Speaking at the Majlis, Dr. Al Jaber said, “Technology and finance are the key to getting us from where we are to where we need to be. And the people who can provide that technology are right here in this room.” Dr. Al Jaber continued, “We can find ways of commercialising hydrogen, increasing the efficiency of the electrical grid, speeding the elimination of methane, and increasing the availability of biofuels.”
The President-Designate concluded by calling on the energy industry to play a more active role in the energy transition.
“For years, the energy industry has been without a seat at the climate change table,” he told delegates. “But you can’t just ask for it. You need to earn it. And candidly, I don’t think the industry has yet done enough to earn that seat.”
The Changemakers Majlis was a part of the wider COP28 Presidency Action Agenda to fast-track a just and orderly energy transition by rapidly building the energy system of the future while decarbonising the system of today.
The COP28 Presidency is preparing further announcements on its Action Agenda to fast track the energy transition in the weeks ahead.
Moderating the session Dr. Daniel Yergin, Vice Chairman, S&P Global, said “This has proved to be a very significant dialogue. It demonstrates the oil and gas industry’s important and wide-ranging contribution to the climate table. Its span includes its depth of knowledge, engineering and scientific capabilities, technology and execution, mastery of global supply chains, as well as its ability to scale and deploy technology, including, crucially, in emerging markets.”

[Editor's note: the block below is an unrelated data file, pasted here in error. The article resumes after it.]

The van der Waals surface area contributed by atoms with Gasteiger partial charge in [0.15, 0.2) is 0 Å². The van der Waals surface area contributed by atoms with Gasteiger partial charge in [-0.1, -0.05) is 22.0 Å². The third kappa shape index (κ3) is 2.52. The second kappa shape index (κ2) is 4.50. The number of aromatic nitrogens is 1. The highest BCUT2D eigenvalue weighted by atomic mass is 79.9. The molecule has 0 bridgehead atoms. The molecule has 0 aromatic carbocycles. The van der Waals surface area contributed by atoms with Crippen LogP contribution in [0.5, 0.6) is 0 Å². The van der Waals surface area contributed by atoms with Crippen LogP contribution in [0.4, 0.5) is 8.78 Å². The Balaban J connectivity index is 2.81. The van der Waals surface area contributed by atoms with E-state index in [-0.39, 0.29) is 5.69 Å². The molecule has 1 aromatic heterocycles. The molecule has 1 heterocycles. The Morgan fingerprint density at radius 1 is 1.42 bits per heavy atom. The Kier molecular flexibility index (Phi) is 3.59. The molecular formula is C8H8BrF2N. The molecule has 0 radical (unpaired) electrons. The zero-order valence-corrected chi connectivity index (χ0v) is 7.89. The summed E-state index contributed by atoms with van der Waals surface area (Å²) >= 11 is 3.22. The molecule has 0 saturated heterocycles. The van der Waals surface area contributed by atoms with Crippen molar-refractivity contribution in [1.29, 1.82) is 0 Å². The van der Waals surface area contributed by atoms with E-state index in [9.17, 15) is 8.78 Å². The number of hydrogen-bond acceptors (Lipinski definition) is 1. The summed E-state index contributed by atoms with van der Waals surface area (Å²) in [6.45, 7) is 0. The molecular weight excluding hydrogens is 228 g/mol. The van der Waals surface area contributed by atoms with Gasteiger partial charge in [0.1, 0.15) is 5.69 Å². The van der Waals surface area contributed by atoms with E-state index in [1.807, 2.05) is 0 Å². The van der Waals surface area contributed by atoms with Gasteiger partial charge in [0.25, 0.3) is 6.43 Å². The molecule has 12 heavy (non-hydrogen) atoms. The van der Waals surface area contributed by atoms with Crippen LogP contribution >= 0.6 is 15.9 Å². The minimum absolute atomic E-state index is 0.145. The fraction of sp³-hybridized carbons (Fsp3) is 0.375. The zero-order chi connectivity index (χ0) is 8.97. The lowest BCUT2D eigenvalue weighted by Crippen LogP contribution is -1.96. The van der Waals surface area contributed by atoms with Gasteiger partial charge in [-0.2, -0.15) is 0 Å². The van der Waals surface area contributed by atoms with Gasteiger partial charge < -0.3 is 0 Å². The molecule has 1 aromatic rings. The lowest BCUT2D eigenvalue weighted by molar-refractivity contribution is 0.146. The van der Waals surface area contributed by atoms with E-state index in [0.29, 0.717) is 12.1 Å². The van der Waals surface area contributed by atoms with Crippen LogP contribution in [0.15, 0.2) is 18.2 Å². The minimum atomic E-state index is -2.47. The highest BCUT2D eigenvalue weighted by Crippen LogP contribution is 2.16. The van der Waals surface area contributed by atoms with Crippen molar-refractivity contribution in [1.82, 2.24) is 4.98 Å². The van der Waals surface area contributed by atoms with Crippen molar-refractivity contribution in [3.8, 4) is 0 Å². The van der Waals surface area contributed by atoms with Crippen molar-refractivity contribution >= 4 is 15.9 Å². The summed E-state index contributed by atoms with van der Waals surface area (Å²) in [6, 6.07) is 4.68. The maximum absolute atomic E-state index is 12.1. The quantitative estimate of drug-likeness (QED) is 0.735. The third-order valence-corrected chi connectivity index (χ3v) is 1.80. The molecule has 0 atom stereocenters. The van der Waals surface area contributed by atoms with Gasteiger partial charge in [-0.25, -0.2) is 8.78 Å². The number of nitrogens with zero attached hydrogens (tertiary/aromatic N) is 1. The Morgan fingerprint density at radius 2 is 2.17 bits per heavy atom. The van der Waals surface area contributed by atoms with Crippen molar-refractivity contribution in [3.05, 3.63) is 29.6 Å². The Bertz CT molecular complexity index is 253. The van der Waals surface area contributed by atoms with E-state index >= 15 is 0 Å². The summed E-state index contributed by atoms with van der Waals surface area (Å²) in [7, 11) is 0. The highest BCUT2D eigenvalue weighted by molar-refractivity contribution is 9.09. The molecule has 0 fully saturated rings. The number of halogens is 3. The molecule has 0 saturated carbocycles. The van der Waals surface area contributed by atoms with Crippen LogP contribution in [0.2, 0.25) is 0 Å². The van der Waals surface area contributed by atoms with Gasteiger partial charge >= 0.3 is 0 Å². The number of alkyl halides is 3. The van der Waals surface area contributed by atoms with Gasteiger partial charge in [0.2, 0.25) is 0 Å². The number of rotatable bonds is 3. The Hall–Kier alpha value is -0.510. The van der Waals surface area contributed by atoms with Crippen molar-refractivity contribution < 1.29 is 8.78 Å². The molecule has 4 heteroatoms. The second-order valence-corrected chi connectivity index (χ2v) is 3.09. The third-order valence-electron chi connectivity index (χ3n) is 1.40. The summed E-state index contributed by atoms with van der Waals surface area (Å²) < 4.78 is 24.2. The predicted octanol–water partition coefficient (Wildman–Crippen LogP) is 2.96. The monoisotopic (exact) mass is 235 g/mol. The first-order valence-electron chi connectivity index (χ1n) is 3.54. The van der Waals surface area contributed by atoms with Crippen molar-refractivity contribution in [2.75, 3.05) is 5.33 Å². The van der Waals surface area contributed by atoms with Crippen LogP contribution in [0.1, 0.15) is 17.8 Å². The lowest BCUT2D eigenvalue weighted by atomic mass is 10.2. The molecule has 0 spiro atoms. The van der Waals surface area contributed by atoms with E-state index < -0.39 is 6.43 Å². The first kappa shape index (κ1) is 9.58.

Commenting on the roundtable, the CEO of Uganda National Oil Company, Proscovia Nabbanja said, “In an era where sustainability is paramount, hard-to-abate industries are uniquely positioned. Grounded in strong research, technological advancements, and innovation, we can ride on this capability to deploy decarbonisation solutions at scale while meeting the customers' needs. As we gather at the Changemakers’ Majlis, we must recognise that together we have the potential to adapt and take charge in accelerating decarbonisation. Our collective efforts can pave the way for a greener, more sustainable future, showcasing the transformative power of collaboration and determination”.
The Chairman and CEO of Baker Hughes, Lorenzo Simonelli, said “As an energy technology company, Baker Hughes is committed to taking energy forward, making it safer, cleaner, and more efficient for people and the planet. Our participation at COP28 as an Associate Pathways Partner reflects our commitment to addressing climate change and building partnerships that drive energy security, sustainability and affordability. In 2019, we became one of the first companies in our industry to make a public commitment to reduce our operational emissions by 50 percent by 2030 and achieve net zero by 2050. We strongly believe that solutions and technologies, in areas such as CCUS, hydrogen, emissions abatement, and digital, can play a significant role in driving a more sustainable future across industries, enabling us to reach our collective targets to tackle climate change.”
The CEO of Emirates Global Aluminium, Abdulnasser Bin Kalban said, “Aluminum is an essential material for decarbonisation economy-wide, as part of everything from electricity distribution infrastructure to mass transit systems to solar panels. To decarbonise aluminium production itself, we must work with other industries as many of the technical and commercial challenges are shared. COP28 is playing an important role in bringing industries together to collaborate in the interest of humanity’s future.”
ADIPEC 2023 is taking place from 2nd-5th October at the Abu Dhabi National Exhibition Centre and is being held under the theme of “Decarbonising. Faster. Together.”